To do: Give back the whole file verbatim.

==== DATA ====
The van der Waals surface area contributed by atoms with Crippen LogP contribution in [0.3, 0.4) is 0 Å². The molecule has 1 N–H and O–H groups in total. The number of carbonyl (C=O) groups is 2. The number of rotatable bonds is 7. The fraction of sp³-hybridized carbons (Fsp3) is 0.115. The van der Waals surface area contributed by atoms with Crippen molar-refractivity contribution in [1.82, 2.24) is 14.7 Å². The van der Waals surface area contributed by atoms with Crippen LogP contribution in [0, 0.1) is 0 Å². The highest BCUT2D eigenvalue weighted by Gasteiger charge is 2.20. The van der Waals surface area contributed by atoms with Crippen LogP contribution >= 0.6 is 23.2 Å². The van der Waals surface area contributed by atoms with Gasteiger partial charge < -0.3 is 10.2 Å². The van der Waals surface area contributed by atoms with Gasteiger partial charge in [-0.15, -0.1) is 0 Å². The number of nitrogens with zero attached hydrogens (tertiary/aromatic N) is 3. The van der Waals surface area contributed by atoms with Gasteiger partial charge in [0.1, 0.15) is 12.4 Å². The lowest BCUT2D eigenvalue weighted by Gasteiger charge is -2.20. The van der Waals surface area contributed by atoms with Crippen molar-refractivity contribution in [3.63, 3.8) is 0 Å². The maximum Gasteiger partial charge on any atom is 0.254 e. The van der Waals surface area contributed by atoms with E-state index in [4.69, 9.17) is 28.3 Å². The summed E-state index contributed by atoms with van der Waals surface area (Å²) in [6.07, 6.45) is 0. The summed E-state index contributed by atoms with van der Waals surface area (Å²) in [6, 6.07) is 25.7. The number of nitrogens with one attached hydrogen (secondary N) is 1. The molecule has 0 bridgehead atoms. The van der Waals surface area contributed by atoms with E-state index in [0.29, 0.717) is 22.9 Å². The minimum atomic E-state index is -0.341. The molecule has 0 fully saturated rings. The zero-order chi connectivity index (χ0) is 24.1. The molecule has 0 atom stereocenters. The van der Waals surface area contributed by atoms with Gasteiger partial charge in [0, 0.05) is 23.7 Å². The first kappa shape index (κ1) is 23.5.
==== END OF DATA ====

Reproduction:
The van der Waals surface area contributed by atoms with Crippen LogP contribution in [0.3, 0.4) is 0 Å². The molecule has 1 N–H and O–H groups in total. The number of carbonyl (C=O) groups is 2. The number of rotatable bonds is 7. The fraction of sp³-hybridized carbons (Fsp3) is 0.115. The van der Waals surface area contributed by atoms with Crippen molar-refractivity contribution in [1.82, 2.24) is 14.7 Å². The van der Waals surface area contributed by atoms with Crippen LogP contribution in [0, 0.1) is 0 Å². The highest BCUT2D eigenvalue weighted by Gasteiger charge is 2.20. The van der Waals surface area contributed by atoms with Crippen LogP contribution >= 0.6 is 23.2 Å². The van der Waals surface area contributed by atoms with Gasteiger partial charge < -0.3 is 10.2 Å². The van der Waals surface area contributed by atoms with Gasteiger partial charge in [-0.15, -0.1) is 0 Å². The number of nitrogens with zero attached hydrogens (tertiary/aromatic N) is 3. The van der Waals surface area contributed by atoms with Gasteiger partial charge in [0.1, 0.15) is 12.4 Å². The lowest BCUT2D eigenvalue weighted by Gasteiger charge is -2.20. The van der Waals surface area contributed by atoms with Crippen molar-refractivity contribution in [3.63, 3.8) is 0 Å². The maximum Gasteiger partial charge on any atom is 0.254 e. The van der Waals surface area contributed by atoms with E-state index in [4.69, 9.17) is 28.3 Å². The summed E-state index contributed by atoms with van der Waals surface area (Å²) in [6.07, 6.45) is 0. The summed E-state index contributed by atoms with van der Waals surface area (Å²) in [6, 6.07) is 25.7. The number of nitrogens with one attached hydrogen (secondary N) is 1. The molecule has 0 bridgehead atoms. The van der Waals surface area contributed by atoms with E-state index in [0.29, 0.717) is 22.9 Å². The minimum atomic E-state index is -0.341. The molecule has 0 fully saturated rings. The zero-order chi connectivity index (χ0) is 24.1. The molecule has 0 atom stereocenters. The van der Waals surface area contributed by atoms with Gasteiger partial charge in [0, 0.05) is 23.7 Å². The first kappa shape index (κ1) is 23.5.